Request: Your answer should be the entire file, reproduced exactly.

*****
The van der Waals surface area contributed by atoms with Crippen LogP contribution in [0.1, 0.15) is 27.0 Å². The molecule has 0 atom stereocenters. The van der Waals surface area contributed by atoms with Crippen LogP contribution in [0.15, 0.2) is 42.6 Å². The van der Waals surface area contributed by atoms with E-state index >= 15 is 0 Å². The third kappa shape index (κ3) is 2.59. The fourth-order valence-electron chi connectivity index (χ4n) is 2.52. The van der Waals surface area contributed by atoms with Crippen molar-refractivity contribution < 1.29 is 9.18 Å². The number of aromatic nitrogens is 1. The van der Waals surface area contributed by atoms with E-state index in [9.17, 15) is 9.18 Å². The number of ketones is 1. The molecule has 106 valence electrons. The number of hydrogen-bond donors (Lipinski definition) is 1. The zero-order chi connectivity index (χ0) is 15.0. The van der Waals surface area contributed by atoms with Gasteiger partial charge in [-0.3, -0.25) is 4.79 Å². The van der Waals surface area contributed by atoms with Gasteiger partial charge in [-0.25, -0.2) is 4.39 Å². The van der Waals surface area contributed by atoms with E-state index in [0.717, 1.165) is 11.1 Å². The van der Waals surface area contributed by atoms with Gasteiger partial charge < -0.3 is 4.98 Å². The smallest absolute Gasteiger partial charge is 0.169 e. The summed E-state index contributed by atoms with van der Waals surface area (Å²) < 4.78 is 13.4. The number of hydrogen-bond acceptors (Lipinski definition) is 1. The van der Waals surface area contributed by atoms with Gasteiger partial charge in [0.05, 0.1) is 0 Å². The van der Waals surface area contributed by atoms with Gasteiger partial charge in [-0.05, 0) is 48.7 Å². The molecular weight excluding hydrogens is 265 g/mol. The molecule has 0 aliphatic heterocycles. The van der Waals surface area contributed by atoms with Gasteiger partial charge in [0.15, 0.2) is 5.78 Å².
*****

The van der Waals surface area contributed by atoms with Crippen LogP contribution in [0.1, 0.15) is 27.0 Å². The molecule has 0 atom stereocenters. The van der Waals surface area contributed by atoms with Crippen LogP contribution in [0.15, 0.2) is 42.6 Å². The van der Waals surface area contributed by atoms with E-state index >= 15 is 0 Å². The third kappa shape index (κ3) is 2.59. The fourth-order valence-electron chi connectivity index (χ4n) is 2.52. The van der Waals surface area contributed by atoms with Crippen molar-refractivity contribution < 1.29 is 9.18 Å². The number of aromatic nitrogens is 1. The van der Waals surface area contributed by atoms with E-state index in [9.17, 15) is 9.18 Å². The number of ketones is 1. The molecule has 106 valence electrons. The number of hydrogen-bond donors (Lipinski definition) is 1. The zero-order chi connectivity index (χ0) is 15.0. The van der Waals surface area contributed by atoms with Gasteiger partial charge in [-0.3, -0.25) is 4.79 Å². The van der Waals surface area contributed by atoms with Gasteiger partial charge in [-0.25, -0.2) is 4.39 Å². The van der Waals surface area contributed by atoms with E-state index in [0.717, 1.165) is 11.1 Å². The van der Waals surface area contributed by atoms with Gasteiger partial charge < -0.3 is 4.98 Å². The smallest absolute Gasteiger partial charge is 0.169 e. The summed E-state index contributed by atoms with van der Waals surface area (Å²) < 4.78 is 13.4. The number of hydrogen-bond acceptors (Lipinski definition) is 1. The van der Waals surface area contributed by atoms with Gasteiger partial charge in [0.05, 0.1) is 0 Å². The van der Waals surface area contributed by atoms with Gasteiger partial charge in [-0.05, 0) is 48.7 Å². The molecular weight excluding hydrogens is 265 g/mol. The molecule has 0 aliphatic heterocycles. The van der Waals surface area contributed by atoms with Gasteiger partial charge in [0.15, 0.2) is 5.78 Å².